Last week, four members of an eastern European sex trafficking gang were jailed for a total of over 36 years for smuggling Slovakian women to Scotland and forcing them into sham marriages, slavery or prostitution.

Vojtech Gombar, Anil Wagle, Jana Sandorova and Ratislav Adam were convicted in October of what the High Court in Edinburgh was told were “utterly repugnant” crimes.

Back in February, a pair of brothers from Romania who trafficked women into Spain before forcing them to work as prostitutes were handed jail terms totalling 108 years.

A Spanish court heard Cristian and Sebastián Sandulache, who were said to have made as much as €11,000 ($12,096) a night by forcing their victims to sell sex, inserted metal balls into their penises in order to cause maximum pain to their rape victims.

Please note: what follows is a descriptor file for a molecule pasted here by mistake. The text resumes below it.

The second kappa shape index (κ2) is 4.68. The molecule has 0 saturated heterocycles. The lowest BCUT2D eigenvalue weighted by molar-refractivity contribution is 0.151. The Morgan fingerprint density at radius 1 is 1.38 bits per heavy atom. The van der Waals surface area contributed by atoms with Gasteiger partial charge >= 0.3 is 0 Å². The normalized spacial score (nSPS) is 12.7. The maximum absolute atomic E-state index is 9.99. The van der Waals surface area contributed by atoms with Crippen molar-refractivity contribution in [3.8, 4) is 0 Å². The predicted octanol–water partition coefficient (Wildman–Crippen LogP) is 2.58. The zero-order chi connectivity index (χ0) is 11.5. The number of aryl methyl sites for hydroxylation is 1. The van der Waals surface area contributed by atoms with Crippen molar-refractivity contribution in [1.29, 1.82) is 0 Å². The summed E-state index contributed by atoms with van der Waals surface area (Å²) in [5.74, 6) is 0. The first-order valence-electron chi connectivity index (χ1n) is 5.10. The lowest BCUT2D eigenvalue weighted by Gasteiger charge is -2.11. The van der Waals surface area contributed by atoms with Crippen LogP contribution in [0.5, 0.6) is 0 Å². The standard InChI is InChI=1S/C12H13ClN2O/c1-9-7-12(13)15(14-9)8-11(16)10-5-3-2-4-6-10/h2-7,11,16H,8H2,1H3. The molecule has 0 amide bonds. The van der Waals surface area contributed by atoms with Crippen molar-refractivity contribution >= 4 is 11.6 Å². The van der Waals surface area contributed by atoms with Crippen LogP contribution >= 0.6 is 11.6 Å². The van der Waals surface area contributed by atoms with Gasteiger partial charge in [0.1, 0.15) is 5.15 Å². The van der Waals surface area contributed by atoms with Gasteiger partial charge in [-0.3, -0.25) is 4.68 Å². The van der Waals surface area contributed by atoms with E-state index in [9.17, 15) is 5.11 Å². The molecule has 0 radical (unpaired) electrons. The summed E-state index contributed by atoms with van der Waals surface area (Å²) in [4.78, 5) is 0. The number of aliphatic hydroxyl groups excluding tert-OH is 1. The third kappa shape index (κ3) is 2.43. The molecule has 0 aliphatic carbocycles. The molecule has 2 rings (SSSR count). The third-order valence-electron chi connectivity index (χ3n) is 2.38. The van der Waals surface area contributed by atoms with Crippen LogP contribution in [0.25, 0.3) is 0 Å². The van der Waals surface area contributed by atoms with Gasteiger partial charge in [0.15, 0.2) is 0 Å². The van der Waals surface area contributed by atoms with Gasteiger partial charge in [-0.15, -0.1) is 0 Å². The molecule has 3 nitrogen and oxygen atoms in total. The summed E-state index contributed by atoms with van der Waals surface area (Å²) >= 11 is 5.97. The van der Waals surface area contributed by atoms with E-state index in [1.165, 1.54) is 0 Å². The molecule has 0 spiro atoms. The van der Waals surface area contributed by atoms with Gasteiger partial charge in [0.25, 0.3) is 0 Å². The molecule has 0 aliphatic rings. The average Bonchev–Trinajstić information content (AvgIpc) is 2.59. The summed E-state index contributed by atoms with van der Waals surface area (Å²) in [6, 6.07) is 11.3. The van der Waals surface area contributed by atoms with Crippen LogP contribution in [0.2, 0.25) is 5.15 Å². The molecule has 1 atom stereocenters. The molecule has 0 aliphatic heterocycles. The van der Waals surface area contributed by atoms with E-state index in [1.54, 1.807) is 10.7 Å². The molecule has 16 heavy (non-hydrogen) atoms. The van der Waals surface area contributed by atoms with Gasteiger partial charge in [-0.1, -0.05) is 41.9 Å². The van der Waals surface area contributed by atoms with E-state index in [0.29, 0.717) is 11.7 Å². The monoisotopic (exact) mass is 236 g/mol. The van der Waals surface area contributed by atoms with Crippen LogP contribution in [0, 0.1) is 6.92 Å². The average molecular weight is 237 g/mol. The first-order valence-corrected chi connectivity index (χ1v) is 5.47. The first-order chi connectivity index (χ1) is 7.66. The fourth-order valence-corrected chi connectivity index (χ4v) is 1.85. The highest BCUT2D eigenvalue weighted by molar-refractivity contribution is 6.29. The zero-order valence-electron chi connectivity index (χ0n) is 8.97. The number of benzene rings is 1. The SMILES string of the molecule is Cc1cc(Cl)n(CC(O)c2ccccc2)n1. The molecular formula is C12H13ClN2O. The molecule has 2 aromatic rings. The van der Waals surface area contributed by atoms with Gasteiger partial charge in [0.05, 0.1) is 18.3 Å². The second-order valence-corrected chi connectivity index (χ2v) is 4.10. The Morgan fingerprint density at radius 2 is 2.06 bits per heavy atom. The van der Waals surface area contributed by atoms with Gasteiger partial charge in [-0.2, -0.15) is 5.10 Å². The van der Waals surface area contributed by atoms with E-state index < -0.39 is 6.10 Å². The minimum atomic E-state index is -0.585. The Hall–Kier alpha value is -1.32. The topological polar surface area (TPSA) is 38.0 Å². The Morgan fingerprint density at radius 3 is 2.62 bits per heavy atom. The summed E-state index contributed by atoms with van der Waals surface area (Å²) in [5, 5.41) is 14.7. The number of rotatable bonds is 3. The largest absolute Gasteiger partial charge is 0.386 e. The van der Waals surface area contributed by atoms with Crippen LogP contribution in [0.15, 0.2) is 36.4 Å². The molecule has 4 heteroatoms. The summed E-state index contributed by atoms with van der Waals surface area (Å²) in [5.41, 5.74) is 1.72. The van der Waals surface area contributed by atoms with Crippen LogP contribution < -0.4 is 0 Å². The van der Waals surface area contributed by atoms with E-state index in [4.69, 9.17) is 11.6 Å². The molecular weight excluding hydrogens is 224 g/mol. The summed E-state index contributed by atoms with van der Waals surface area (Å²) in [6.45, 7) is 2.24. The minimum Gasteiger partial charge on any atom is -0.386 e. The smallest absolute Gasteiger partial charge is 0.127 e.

Continue Reading

Articles

Dutch trucker charged with drug trafficking after UK customs find huge haul of cocaine wrapped in frozen meat

Published

on

cocaine wrapped in frozen meat

Officers from the UK’s National Crime Agency (NCA) have charged a Dutch truck driver with attempting to smuggle cocaine worth an estimated £20 million ($25.7 million) into Britain while it was hidden in frozen meat.

The agency, which is often referred to as the UK’s equivalent of the FBI, launched an investigation after customs officers stopped the driver’s truck when it arrived at Harwich International Port in Essex on a ferry from the Hook of Holland on Monday.

While inspecting the load the truck was carrying, investigators discovered multiple packages containing a total of over 200kgs of cocaine that had been wrapped in frozen meat.

The driver, named as 48-year-old Robert Tromp from the Netherlands, was charged with an importation offence, and appeared before Colchester magistrates on Tuesday, where he was remanded in custody until his next appearance at Chelmsford Crown Court on 12 December.